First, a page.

Check out the bok choy recipes on http://www.cookwithwhatyouhave.com including: https://www.cookwithwhatyouhave.com/csa/simplest-bok-choy-stir-fry/, https://www.cookwithwhatyouhave.com/csa/sauteed-radishes-andor-turnips-with-bok-choy-and-garlic-scapes/ (As a member of our CSA you have access to this website with 900+ recipes, templates, storage and preserving tips, pantry stocking suggestions and vegetable prep videos, organized by vegetable and created using CSA Produce. Log in using the access key you received in a recent email.)

  • The first green onions are about big enough to harvest. Choose either a bunch of green onions or green garlic for your share this week.
  • There should be radishes in your box again this week – but there isn’t! Radishes are a cool weather crop and while we had some cool weather last week, we also had some hot days resulting in overgrown & hollow radishes. Good thing for salad turnips though! They are more heat tolerant than radishes with a similar taste & texture.
  • Enjoy fresh spring salads with our lettuce mix, spinach & arugula.

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Around the farm this week …

The blackberries are starting to blossom.

A killdeer nest with 4 eggs right beside our vegetables.

Mother killdeer with her “broken wing” trying to lure me away from the nest.

Flynn in the fields trying to lure us toward him, hoping for a belly rub.

Blue flag iris blooming in our water garden.

Sooo happy we get to see this little guy more often again on the farm!

 

 

 

 


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CSA 2020 – Week 2

Our roadside stand. The surprise of the season!

We were not really expecting much from this little farmstand. Past experience with a trailer of squash in fall or surplus sunflowers in summer, led us to believe that selling a few dollars worth of plants a day was all that could be expected. But instead we have sold an amazing amount over the last couple of weeks. Who knew!

Without our Toronto farmers’ market we have a surplus of vegetable plants to sell this year. So we filled the stand, and the trailer, clearly labeled everything & added a “self-serve” sign. Apparently gardening is a big thing this year but plants can be difficult to source – so we have benefited from this demand.

This past week was the big start to our selling season. Until now (other than keeping the farmstand stocked), we have had our heads down, working in the greenhouse & fields – seeding, transplanting, watering, weeding … and watching stuff grow. Then last week our CSA began – 3 pick-up days this year to accommodate all of our members safely & to coordinate with the harvest schedule. We finished the week with our 1st farmers’ market of the year on Saturday at Georgetown.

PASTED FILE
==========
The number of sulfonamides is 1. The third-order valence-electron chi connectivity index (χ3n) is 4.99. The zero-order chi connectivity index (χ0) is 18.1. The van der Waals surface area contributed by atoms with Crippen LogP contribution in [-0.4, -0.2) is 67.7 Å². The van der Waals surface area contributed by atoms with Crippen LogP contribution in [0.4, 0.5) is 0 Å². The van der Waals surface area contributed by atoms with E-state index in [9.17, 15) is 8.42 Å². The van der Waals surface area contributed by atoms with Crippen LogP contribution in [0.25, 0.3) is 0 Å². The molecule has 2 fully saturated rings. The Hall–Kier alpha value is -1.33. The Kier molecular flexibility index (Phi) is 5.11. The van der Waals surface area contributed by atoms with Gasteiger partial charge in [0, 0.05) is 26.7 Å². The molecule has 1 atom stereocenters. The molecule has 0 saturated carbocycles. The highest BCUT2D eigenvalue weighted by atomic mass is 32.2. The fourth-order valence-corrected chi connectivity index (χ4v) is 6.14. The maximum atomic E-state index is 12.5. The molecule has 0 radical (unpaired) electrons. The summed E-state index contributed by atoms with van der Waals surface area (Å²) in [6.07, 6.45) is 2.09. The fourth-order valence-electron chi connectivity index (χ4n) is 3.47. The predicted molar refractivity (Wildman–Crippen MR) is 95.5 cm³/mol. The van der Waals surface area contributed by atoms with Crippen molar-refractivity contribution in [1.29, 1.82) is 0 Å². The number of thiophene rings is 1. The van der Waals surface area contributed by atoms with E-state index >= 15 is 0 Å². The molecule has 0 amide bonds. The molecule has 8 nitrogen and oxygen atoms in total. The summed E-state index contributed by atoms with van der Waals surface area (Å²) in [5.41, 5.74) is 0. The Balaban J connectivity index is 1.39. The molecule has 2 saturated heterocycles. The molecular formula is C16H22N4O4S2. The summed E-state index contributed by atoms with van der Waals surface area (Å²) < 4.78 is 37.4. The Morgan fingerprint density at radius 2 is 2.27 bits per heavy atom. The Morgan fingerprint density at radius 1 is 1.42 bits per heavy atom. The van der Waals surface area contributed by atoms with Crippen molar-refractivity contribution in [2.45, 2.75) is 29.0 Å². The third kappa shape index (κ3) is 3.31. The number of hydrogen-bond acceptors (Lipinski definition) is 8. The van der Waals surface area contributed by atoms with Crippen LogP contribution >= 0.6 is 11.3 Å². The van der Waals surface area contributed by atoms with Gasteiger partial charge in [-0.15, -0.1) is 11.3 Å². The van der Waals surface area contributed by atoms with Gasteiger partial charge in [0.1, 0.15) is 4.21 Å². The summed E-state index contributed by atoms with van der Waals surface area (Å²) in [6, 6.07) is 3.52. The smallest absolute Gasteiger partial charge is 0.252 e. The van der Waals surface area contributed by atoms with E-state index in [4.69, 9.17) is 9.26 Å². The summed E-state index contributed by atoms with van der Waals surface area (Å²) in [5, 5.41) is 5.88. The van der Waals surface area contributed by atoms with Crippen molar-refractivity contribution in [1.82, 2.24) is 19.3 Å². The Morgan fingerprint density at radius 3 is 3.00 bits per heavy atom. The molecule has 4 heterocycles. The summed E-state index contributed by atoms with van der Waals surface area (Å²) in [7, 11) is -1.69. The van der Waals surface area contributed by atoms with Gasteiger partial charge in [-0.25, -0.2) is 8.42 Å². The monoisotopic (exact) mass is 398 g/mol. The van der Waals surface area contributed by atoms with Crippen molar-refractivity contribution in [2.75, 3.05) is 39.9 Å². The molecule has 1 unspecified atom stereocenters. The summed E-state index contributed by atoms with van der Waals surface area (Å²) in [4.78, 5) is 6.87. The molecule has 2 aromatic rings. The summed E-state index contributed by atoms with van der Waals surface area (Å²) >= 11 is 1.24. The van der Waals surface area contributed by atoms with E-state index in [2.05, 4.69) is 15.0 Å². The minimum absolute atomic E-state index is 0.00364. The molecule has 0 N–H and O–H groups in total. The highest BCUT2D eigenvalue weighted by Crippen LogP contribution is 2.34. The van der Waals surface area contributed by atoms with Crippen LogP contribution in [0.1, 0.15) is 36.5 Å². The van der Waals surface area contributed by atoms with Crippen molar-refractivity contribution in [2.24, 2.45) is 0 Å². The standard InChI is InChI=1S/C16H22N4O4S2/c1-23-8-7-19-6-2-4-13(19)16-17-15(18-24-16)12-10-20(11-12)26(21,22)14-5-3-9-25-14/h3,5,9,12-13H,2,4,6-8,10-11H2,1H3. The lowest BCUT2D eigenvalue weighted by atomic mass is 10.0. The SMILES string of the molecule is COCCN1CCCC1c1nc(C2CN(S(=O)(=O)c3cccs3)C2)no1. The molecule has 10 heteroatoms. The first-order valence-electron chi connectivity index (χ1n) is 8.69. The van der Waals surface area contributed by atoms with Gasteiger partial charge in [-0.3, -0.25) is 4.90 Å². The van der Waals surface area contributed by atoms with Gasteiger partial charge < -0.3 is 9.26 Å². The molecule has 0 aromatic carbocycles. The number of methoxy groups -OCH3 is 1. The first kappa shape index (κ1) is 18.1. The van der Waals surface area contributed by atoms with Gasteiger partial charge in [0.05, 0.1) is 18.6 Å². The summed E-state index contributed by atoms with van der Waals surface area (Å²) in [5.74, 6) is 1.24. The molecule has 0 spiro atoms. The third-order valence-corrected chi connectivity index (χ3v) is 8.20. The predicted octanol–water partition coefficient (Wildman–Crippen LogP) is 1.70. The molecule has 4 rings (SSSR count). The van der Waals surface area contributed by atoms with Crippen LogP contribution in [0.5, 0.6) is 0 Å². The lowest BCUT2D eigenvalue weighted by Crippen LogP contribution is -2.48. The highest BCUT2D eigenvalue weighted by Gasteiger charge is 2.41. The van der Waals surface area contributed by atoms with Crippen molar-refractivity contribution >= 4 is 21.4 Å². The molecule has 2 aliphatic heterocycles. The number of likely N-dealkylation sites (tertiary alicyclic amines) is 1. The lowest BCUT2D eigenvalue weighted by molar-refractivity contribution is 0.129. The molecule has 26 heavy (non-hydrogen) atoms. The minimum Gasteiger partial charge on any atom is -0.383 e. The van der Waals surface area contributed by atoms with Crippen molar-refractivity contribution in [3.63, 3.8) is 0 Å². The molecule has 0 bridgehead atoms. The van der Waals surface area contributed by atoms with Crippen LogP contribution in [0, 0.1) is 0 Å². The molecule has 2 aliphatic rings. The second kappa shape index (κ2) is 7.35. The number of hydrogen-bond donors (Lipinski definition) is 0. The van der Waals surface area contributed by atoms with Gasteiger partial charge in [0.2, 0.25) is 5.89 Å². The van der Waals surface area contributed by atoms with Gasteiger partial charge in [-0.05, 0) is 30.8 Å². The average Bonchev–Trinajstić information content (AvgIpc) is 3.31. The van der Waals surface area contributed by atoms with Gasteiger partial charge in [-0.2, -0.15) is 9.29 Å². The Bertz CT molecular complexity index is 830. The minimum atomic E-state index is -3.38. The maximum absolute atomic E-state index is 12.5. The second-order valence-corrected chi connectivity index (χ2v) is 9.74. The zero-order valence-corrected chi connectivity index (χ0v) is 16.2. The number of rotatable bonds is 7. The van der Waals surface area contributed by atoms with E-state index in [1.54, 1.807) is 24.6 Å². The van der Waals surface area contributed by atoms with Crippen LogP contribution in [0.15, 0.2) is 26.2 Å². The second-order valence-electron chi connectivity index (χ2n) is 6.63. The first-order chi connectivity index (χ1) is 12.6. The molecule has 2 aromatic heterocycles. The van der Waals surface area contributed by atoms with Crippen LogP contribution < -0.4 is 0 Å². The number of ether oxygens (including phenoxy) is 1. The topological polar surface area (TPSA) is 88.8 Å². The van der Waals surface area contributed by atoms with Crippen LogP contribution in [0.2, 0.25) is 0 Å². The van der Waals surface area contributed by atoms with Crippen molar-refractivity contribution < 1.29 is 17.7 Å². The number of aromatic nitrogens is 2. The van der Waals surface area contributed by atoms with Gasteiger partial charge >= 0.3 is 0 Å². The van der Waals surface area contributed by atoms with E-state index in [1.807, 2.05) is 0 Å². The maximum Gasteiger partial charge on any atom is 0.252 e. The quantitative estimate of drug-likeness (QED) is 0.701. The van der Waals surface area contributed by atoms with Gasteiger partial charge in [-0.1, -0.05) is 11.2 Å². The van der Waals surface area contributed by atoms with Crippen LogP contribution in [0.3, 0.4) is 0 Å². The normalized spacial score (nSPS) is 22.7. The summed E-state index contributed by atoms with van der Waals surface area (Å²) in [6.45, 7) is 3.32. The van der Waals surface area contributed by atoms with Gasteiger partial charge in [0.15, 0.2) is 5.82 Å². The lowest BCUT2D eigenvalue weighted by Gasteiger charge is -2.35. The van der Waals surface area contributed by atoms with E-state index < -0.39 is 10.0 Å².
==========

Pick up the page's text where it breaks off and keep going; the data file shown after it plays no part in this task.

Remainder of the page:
It was a busy week! It was a good week!

We enjoyed seeing all our returning CSA friends and meeting our many new members – though we couldn’t socialize and visit as much as usual.

And market was a different experience as well. One way walking on the street, a limit of 2 customers at our stall at one time, vendors spread out, speaking through facemasks (even more difficult was hearing & understanding people speak through masks while distancing) … But it was good to see familiar faces there as well. Several of our North York market customers even showed up to purchase our plants! Despite the rules & restrictions, sales were brisk and we had a successful 1st market day. Plus we have an online store for our Georgetown customers where they can purchase our products in advance and then pick them up on Saturday at a location separate from the market to avoid the crowds. These online sales are welcome (but a lot of extra work to prepare & package)!

What’s in the box?

Lettuce mix, radishes, salad turnips, baby kale, spinach & arugula.

It’s a salad sort of box this week, with a good mix of flavours, textures, colours, shapes … As usual all our vegetables have been washed once. You may want to wash them again. Store in a bag in the fridge where they will keep well for at least a week.

  • Our lettuce mix is a beautiful & delicious blend of different kinds of red & green lettuces.
  • You may find round, red radishes in your share this week or perhaps the long red & white French breakfast radishes. We have both kinds ready to harvest.
  • Salad turnips are small, round, white turnips that resemble radishes, but without the bite (usually)! Mild in flavour, crisp, and quite tender, they are best eaten raw – simply wash, cut off the tops and enjoy! They can also be stir fried, sautéed, or steamed – both the turnips & the green tops.
  • Our baby kale is tender and best when added to your salad. (Later in the season we’ll have large kale for cooking.)
  • We received many positive comments on the spinach & arugula in last week’s box. Enjoy them again this week.

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A few pictures from around the farm today …

Our lettuce mix.

Eggplant & peppers in the ground finally.

New vegetable plantings.

One of my favourite spots on the farm.

One of Sage’s favourite spots on the farm.

 

 

 


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CSA 2020 – Week 1